A Debate in the House of Commons on 19 January, led by a group of MPs known as the “atomic kittens”, suggested nuclear energy can be a panacea for all ills – including a solution for the climate crisis and the gas crunch. The facts support this conclusion.
Isn’t nuclear energy a no-no after Chernobyl and Fukushima?
It is clear that disasters reduce the desire for nuclear power among policymakers and the public.
Before the 2011 Fukushima incident Japan had planned to increase its dependence on nuclear with half of the country’s electricity forecast to come from the energy source by 2030, compared with around a third in 2010. But after Fukushima, the Japanese government took all 54 of the country’s nuclear plants offline for safety checks. By 2012, the share of nuclear in the country’s electricity mix had dropped to 14 per cent, and by 2020 it was down to less than 5 per cent. Germany was one of the countries that decided to completely eliminate nuclear power after the disaster.
Today, there are very few new nuclear construction projects, even in countries like France or the US, whose energy systems are heavily dependent on the technology. Also, the number of operating reactors is low. Receipt globally.
Are there any countries investing heavily into nuclear?
A key reason that the number of new plants under construction is still low is not only safety concerns but also rising costs. Since 2011, nuclear power construction has been increasing steadily. Costs worldwideThe number of people who have been displaced by the wars has doubled or tripled. China is however notable for its nuclear ambitions. The country is PlannedAt least 150 new reactors will be built over the next 15-years, more than any other country has built in the last 35 years. However, cost could eventually change the direction of travel.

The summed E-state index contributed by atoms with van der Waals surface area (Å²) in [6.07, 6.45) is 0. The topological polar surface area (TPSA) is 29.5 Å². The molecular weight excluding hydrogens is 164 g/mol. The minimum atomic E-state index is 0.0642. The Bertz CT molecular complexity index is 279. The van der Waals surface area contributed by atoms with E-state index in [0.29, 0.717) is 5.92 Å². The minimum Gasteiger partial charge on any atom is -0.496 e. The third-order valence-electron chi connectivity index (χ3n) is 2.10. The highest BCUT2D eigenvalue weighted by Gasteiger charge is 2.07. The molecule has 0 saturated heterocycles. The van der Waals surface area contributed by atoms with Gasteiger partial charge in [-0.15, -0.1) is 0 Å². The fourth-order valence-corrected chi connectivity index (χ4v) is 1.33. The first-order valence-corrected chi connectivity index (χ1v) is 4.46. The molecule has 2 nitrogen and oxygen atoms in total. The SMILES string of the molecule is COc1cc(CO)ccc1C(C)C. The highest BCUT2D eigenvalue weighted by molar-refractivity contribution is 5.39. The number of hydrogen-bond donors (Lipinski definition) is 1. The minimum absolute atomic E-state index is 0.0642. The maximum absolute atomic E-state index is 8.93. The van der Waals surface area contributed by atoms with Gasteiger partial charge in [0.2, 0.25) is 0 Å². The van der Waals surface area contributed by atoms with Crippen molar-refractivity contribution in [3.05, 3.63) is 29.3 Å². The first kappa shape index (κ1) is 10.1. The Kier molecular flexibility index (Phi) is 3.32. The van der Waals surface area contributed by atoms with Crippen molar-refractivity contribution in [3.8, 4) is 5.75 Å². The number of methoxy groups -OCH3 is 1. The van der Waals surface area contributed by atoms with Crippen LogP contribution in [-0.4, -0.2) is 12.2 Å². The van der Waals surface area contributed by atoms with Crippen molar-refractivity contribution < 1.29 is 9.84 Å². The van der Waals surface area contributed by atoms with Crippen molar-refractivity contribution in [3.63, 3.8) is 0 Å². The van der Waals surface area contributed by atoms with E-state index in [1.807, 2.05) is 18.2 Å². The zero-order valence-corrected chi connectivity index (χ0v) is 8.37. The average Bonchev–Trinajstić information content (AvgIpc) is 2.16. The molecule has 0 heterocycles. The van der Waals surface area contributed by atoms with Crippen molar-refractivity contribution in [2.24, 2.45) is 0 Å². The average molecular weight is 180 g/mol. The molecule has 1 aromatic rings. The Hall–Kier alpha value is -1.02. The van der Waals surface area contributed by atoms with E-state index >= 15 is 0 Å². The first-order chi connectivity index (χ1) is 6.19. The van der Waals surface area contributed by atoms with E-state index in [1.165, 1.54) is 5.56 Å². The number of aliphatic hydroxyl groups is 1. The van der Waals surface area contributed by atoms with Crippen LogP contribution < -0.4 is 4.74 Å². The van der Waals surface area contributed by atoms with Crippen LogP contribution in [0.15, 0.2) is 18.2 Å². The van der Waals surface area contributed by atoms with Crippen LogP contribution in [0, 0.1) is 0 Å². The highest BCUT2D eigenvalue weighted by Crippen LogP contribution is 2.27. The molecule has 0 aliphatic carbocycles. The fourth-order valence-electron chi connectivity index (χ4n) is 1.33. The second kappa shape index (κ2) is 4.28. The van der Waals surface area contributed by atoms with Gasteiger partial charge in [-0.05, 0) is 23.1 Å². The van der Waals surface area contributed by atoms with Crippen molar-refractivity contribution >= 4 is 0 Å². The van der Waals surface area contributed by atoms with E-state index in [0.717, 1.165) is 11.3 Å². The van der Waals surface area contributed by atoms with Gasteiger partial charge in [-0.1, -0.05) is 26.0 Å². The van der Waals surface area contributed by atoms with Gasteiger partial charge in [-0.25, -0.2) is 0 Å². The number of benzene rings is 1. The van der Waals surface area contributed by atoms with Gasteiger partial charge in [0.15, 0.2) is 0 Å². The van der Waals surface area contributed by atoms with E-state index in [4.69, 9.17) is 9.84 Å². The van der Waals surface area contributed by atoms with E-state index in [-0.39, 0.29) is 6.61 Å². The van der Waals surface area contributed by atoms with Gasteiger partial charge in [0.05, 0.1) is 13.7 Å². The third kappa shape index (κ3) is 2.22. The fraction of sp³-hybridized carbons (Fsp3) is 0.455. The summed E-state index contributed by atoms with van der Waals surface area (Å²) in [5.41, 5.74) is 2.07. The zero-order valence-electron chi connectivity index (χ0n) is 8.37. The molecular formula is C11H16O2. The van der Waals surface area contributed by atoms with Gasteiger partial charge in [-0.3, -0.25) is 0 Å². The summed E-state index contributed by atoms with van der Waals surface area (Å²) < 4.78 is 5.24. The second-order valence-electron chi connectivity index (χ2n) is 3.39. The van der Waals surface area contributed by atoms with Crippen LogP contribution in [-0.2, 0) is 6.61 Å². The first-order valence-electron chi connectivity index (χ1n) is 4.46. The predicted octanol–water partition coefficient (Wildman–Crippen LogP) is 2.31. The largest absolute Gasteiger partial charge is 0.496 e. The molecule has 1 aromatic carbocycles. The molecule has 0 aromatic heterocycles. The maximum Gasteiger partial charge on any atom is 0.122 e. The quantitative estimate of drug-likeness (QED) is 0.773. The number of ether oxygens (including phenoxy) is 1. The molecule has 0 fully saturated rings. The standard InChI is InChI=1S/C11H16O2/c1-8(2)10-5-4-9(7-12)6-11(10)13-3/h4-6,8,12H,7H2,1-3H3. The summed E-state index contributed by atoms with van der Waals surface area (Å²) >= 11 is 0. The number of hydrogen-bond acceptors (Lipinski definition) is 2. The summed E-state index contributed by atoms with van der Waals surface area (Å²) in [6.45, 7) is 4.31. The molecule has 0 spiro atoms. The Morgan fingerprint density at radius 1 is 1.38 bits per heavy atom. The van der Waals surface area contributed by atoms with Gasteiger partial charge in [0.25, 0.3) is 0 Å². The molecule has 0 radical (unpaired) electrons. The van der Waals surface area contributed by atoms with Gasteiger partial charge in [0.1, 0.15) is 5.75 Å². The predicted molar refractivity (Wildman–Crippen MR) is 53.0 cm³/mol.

Other countries, such as the UK and the US, see limited roles for nuclear power in their response to climate change. The UK government’s 2021 budget net zero strategy talked about “cutting edge new nuclear power stations”, and plans to launch a £120m Future Nuclear Enabling Fund.
There are some big nuclear power stations on the cards – think Hinkley Point C or Sizewell C in the UK. Many nuclear enthusiasts, including many UK MPs, are excited about the so-called small modular radioreactors (SMRs). They are the answer for all energy and climate problems, according to the hype.
What is a small modular reactor (SMRT)?
As with many things to do in nuclear, there is no consensus. “Big is best” has, until now, been the mantra in the vain hope of keeping costs down by creating economies of scale. A large nuclear power station can be understood to be between 1,500 and 1,700 megawatts. A SMR reactor would be 300 MW or fewer. The offering from Rolls Royce – the major player in the field in the UK – would have the capacity to generate 470 MW of energy. A similar reactor would take up about the same area as a house. Two football pitches.